#88 – TO MOVE IN / TO MOVE OUT


Small Donate Button[Download]
1. start living in a new flat or house. “I moved in last week. We’re having a housewarming party on Saturday”
(to move out = to stop living somewhere and leave e.g. “She’s asked me to move out! I can’t believe it’s over. I’m going to move back in with my parents)
2. To move in with someone = to start living in someone else’s place.
3. To get closer in order to attack or arrest someone. E.g. “Troops yesterday began moving in while the negotiations were taking place.”

Transcript
Hello, this is Luke Thompson and you’re listening to ‘A Phrasal Verb a Day’ and this is phrasal verb number 88 which is ‘to move in’ and also ‘to move out’ as well. So, let’s look at three different meanings of ‘move in’ and we’ll also consider the expression ‘to move out’ while we’re doing it. So, first of all ‘to move in’ means to start living in a new flat or in a new house. For example:

– I moved in last week. We’re having a housewarming party on Saturday.

So, I moved in, meaning I started living in my new place, okay? ‘To move in’. Now, the opposite of that is ‘to move out’, so that means to stop living somewhere and leave. For example:

– She’s asked me to move out. I can’t believe it’s over. I’m going to move back in with my parents.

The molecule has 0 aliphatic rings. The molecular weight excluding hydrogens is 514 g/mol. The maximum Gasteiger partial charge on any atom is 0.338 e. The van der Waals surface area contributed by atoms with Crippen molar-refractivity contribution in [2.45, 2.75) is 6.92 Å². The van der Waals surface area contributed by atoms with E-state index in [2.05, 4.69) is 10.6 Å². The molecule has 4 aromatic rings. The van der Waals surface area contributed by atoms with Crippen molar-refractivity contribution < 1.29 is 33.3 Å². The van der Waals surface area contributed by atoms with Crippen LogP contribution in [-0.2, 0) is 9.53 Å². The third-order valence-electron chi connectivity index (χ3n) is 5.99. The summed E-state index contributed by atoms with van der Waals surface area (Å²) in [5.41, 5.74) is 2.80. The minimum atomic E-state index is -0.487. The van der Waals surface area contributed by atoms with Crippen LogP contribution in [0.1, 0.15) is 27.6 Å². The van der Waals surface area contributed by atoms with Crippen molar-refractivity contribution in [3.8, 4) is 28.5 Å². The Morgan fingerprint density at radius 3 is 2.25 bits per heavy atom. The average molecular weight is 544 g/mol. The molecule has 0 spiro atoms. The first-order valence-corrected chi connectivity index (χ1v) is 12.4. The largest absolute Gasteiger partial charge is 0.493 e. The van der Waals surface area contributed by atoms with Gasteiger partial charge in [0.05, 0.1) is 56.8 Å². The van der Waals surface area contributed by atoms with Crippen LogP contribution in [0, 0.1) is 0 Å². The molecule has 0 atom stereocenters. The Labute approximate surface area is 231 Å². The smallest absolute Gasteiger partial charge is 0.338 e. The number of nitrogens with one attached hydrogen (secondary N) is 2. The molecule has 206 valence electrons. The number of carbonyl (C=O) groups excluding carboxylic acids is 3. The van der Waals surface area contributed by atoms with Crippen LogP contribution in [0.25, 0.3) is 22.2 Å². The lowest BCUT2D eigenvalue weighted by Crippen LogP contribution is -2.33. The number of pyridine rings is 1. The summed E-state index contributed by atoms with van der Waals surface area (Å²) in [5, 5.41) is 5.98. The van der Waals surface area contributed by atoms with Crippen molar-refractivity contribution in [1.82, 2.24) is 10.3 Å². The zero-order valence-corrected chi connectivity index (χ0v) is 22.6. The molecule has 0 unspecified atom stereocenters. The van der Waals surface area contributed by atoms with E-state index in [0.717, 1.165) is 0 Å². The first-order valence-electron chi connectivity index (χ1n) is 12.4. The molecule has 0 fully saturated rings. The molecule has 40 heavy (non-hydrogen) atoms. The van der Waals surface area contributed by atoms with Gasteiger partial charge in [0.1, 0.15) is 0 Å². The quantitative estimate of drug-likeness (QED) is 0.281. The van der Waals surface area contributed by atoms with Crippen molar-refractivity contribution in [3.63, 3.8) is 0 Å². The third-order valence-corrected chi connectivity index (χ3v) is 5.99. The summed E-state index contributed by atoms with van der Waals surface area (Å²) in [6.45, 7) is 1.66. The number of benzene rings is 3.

So, she’s asked me to move out, meaning she’s asked me to leave, take all my stuff and give her the key back. She’s asked me to move out so I’m going to move out on Saturday. It’s terrible. The whole relationship’s over. I’m moving out on Saturday and I’m going to move back in with my parents. What a nightmare. Okay. So, ‘to move in’ and ‘to move out’.

You could also say to ‘to move in with someone’ for example:

– I’m going to move back in with my parents

or

– I’m going to move in with my parents

or

– I’m moving in with my girlfriend

or

– I’ve asked her to move in with me

That means to start living in someone else’s place, okay? ‘To move in’ or ‘to move in with someone’.

The third one means to get closer in order to attack or arrest someone. So, It’s something what we associate with the police or with the army. For example:

– Troops yesterday began moving in while the negotiations were taking place

So, that means moving closer in a sort of aggressive way, usually associated with the police or with the army, for example:

– Police began moving in on the protesters during the afternoon

for example. Okay, that was ‘to move in on someone’ wasn’t it? Yeah, okay.

Alright, there you go. That’s the end of this episode. Thanks very much for listening but for now it’s time for me to say ‘goodbye’ so, I’m going to say ‘goodbye’ right now and here it is – goodbye.